December 03, 2013 /24-7PressRelease/
-- Many people in Santa Clara County, California, have trusted their health to a doctor's knowledge and judgment at some point. Doctors can save lives and spare people significant suffering, but unfortunately, doctors and other care workers can also make mistakes
that have terrible consequences. When this occurs, victims have the right to pursue compensation.
Since 1975, people seeking compensation for pain and suffering due to medical malpractice in California have faced a cap of $250,000. Now, reformers are seeking to raise that limit, which may allow more people to seek legal help and pursue the compensation that they are entitled to.
Disturbing medical malpractice trends
Earlier this year, an Irish research team reviewed malpractice literature from five countries, including the U.S., as reported by CBS. The most common mistakes were missed diagnoses for diseases including cancer, heart attacks, ectopic pregnancy and bone fractures. Drug errors were the next leading claim. The study found that fatalities were the most common outcome of a missed diagnosis.
Even when victims do survive, missed diagnoses, drug errors and other mistakes can significantly impact quality of life, leading to pain, stress and changes in lifestyle. Medical malpractice victims have the right to seek compensation for their pain and suffering. Reformers in California, however, worry that many cannot do so, because the low cap does not leave plaintiffs enough money for their injuries.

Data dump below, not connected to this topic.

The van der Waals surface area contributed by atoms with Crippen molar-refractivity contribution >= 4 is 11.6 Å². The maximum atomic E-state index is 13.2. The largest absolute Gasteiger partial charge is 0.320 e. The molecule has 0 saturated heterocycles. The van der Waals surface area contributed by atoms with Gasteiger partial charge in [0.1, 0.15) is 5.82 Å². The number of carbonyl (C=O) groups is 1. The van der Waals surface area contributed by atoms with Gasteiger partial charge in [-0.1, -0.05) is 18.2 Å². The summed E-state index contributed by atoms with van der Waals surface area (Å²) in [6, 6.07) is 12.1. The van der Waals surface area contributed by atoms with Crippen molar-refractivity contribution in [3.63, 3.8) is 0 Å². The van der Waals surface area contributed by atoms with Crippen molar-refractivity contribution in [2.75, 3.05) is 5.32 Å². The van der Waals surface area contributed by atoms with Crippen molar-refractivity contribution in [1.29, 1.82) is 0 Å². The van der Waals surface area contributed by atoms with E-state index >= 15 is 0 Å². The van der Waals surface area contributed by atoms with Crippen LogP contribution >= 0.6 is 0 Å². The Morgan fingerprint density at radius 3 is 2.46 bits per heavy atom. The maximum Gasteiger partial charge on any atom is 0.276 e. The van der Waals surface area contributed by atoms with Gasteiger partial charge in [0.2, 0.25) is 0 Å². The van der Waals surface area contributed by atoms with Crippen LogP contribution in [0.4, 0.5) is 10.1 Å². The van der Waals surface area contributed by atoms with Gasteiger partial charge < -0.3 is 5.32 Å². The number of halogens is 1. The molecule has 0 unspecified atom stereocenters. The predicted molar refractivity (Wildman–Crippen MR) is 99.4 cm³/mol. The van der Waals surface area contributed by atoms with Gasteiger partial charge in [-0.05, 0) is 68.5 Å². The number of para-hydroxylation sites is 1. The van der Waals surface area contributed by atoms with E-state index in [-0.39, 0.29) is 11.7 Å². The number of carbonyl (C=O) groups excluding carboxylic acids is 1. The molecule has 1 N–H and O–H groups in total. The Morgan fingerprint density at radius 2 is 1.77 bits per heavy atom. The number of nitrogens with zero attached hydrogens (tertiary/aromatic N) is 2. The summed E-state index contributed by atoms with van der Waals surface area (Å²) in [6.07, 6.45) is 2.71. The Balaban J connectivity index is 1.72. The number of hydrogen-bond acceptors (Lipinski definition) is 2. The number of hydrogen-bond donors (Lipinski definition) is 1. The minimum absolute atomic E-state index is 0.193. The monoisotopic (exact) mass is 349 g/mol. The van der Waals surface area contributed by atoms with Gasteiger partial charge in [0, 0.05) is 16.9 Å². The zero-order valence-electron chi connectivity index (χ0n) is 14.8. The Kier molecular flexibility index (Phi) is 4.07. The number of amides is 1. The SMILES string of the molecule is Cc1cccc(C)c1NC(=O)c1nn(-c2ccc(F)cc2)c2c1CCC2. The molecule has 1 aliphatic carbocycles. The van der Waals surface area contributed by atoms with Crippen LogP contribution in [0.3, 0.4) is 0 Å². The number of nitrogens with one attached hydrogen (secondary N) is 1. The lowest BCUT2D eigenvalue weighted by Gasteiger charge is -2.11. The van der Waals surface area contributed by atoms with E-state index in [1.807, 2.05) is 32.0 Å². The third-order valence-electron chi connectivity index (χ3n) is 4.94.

California allows victims of medical malpractice to seek compensation
for general damages as well as economic damages, which include lost wages and medical bills. Economic damages are not capped, but a Los Angeles Times editorial points out that this may unevenly affect groups with lower income or less earning power, including women, children and the elderly.
Now, according to the Sacramento Bee, reformers are seeking to lift the limit imposed by the Medical Injury Compensation Reform Act almost four decades ago. This may make it easier for more people to seek legal aid and compensation.
The Sacramento Bee reports that, after lobbying to raise the cap, a coalition has filed paperwork to put the issue on the ballot next year. The following changes are currently proposed:
- The general damages cap would be raised to approximately $1.1 million
- The cap would be able to rise with inflation rather than being locked in
- Doctors and surgeons would be subject to random alcohol and drug testing
- Physicians would be required to use a prescription-tracking database
Critics worry that these changes could contribute to rising healthcare costs. However, proponents believe that using a cap set more than 30 years ago simply does not make sense. Furthermore, by implementing better tracking of prescriptions and substance abuse testing, these changes could reduce the risk of medical malpractice errors occurring in the first place.
People seeking compensation for medical malpractice in California may see very different outcomes in the future. For now, it is still important for people who have been harmed by medical negligence to look into all of their options.
Anyone who has been the victim of a hospital error or doctor's mistake should meet with an attorney to discuss legal recourse.
Article provided by Corsiglia McMahon & Allard, LLP
Visit us at www.cmalaw.net